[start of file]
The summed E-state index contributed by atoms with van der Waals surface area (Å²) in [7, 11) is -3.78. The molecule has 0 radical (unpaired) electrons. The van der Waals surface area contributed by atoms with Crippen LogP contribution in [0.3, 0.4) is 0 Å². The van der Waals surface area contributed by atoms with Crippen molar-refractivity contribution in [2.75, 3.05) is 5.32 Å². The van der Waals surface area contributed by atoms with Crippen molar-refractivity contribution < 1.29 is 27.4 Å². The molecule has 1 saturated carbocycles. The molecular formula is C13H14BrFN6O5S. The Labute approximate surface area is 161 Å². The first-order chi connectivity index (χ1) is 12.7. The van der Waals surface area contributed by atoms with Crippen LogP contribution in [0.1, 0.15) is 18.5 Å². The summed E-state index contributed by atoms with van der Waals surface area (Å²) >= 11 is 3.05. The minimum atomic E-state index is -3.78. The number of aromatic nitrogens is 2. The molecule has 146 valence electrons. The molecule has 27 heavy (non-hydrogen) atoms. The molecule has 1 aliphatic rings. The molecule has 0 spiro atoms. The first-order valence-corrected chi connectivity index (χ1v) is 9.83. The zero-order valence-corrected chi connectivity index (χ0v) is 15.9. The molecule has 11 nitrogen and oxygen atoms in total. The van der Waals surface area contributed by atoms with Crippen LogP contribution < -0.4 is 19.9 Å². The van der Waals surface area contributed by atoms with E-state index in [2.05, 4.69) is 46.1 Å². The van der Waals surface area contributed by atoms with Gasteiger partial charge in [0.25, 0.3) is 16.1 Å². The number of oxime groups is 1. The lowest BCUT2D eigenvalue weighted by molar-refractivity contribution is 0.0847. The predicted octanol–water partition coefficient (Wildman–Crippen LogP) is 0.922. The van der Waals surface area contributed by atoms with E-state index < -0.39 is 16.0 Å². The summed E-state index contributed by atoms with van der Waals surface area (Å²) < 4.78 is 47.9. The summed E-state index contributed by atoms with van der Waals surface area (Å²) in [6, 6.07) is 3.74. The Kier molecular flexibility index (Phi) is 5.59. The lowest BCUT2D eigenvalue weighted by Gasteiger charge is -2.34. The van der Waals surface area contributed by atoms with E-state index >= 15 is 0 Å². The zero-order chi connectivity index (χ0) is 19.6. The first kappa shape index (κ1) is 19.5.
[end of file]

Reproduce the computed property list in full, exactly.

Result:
The summed E-state index contributed by atoms with van der Waals surface area (Å²) in [7, 11) is -3.78. The molecule has 0 radical (unpaired) electrons. The van der Waals surface area contributed by atoms with Crippen LogP contribution in [0.3, 0.4) is 0 Å². The van der Waals surface area contributed by atoms with Crippen molar-refractivity contribution in [2.75, 3.05) is 5.32 Å². The van der Waals surface area contributed by atoms with Crippen molar-refractivity contribution < 1.29 is 27.4 Å². The molecule has 1 saturated carbocycles. The molecular formula is C13H14BrFN6O5S. The Labute approximate surface area is 161 Å². The first-order chi connectivity index (χ1) is 12.7. The van der Waals surface area contributed by atoms with Crippen LogP contribution in [0.1, 0.15) is 18.5 Å². The summed E-state index contributed by atoms with van der Waals surface area (Å²) >= 11 is 3.05. The minimum atomic E-state index is -3.78. The number of aromatic nitrogens is 2. The molecule has 146 valence electrons. The molecule has 27 heavy (non-hydrogen) atoms. The molecule has 1 aliphatic rings. The molecule has 0 spiro atoms. The first-order valence-corrected chi connectivity index (χ1v) is 9.83. The zero-order valence-corrected chi connectivity index (χ0v) is 15.9. The molecule has 11 nitrogen and oxygen atoms in total. The van der Waals surface area contributed by atoms with Crippen LogP contribution < -0.4 is 19.9 Å². The van der Waals surface area contributed by atoms with E-state index in [2.05, 4.69) is 46.1 Å². The van der Waals surface area contributed by atoms with Gasteiger partial charge in [0.25, 0.3) is 16.1 Å². The number of oxime groups is 1. The lowest BCUT2D eigenvalue weighted by molar-refractivity contribution is 0.0847. The predicted octanol–water partition coefficient (Wildman–Crippen LogP) is 0.922. The van der Waals surface area contributed by atoms with E-state index < -0.39 is 16.0 Å². The summed E-state index contributed by atoms with van der Waals surface area (Å²) < 4.78 is 47.9. The summed E-state index contributed by atoms with van der Waals surface area (Å²) in [6, 6.07) is 3.74. The Kier molecular flexibility index (Phi) is 5.59. The lowest BCUT2D eigenvalue weighted by Gasteiger charge is -2.34. The van der Waals surface area contributed by atoms with E-state index >= 15 is 0 Å². The zero-order chi connectivity index (χ0) is 19.6. The first kappa shape index (κ1) is 19.5.